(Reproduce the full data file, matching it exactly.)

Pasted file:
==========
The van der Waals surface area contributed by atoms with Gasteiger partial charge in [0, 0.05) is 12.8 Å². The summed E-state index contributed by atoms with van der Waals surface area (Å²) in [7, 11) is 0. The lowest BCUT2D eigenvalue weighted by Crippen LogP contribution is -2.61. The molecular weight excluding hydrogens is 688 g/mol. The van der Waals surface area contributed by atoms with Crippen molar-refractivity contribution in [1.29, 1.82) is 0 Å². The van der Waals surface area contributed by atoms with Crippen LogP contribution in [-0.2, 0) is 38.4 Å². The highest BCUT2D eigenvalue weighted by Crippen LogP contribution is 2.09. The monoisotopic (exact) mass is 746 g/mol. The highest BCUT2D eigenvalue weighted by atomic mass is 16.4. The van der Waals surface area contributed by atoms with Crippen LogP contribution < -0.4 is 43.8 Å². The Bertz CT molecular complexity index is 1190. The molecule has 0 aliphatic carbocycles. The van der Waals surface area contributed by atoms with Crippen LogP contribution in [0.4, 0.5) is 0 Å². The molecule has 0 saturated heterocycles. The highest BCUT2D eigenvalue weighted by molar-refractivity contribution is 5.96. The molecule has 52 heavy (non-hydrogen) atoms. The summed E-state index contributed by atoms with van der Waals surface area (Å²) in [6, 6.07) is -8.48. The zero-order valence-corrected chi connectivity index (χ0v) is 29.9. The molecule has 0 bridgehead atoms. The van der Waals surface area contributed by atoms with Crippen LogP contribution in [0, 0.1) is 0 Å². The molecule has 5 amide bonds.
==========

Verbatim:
The van der Waals surface area contributed by atoms with Gasteiger partial charge in [0, 0.05) is 12.8 Å². The summed E-state index contributed by atoms with van der Waals surface area (Å²) in [7, 11) is 0. The lowest BCUT2D eigenvalue weighted by Crippen LogP contribution is -2.61. The molecular weight excluding hydrogens is 688 g/mol. The van der Waals surface area contributed by atoms with Crippen molar-refractivity contribution in [1.29, 1.82) is 0 Å². The van der Waals surface area contributed by atoms with Crippen LogP contribution in [-0.2, 0) is 38.4 Å². The highest BCUT2D eigenvalue weighted by Crippen LogP contribution is 2.09. The monoisotopic (exact) mass is 746 g/mol. The highest BCUT2D eigenvalue weighted by atomic mass is 16.4. The van der Waals surface area contributed by atoms with Crippen LogP contribution < -0.4 is 43.8 Å². The Bertz CT molecular complexity index is 1190. The molecule has 0 aliphatic carbocycles. The van der Waals surface area contributed by atoms with Crippen LogP contribution in [0.4, 0.5) is 0 Å². The molecule has 0 saturated heterocycles. The highest BCUT2D eigenvalue weighted by molar-refractivity contribution is 5.96. The molecule has 52 heavy (non-hydrogen) atoms. The summed E-state index contributed by atoms with van der Waals surface area (Å²) in [6, 6.07) is -8.48. The zero-order valence-corrected chi connectivity index (χ0v) is 29.9. The molecule has 0 bridgehead atoms. The van der Waals surface area contributed by atoms with Crippen LogP contribution in [0, 0.1) is 0 Å². The molecule has 5 amide bonds.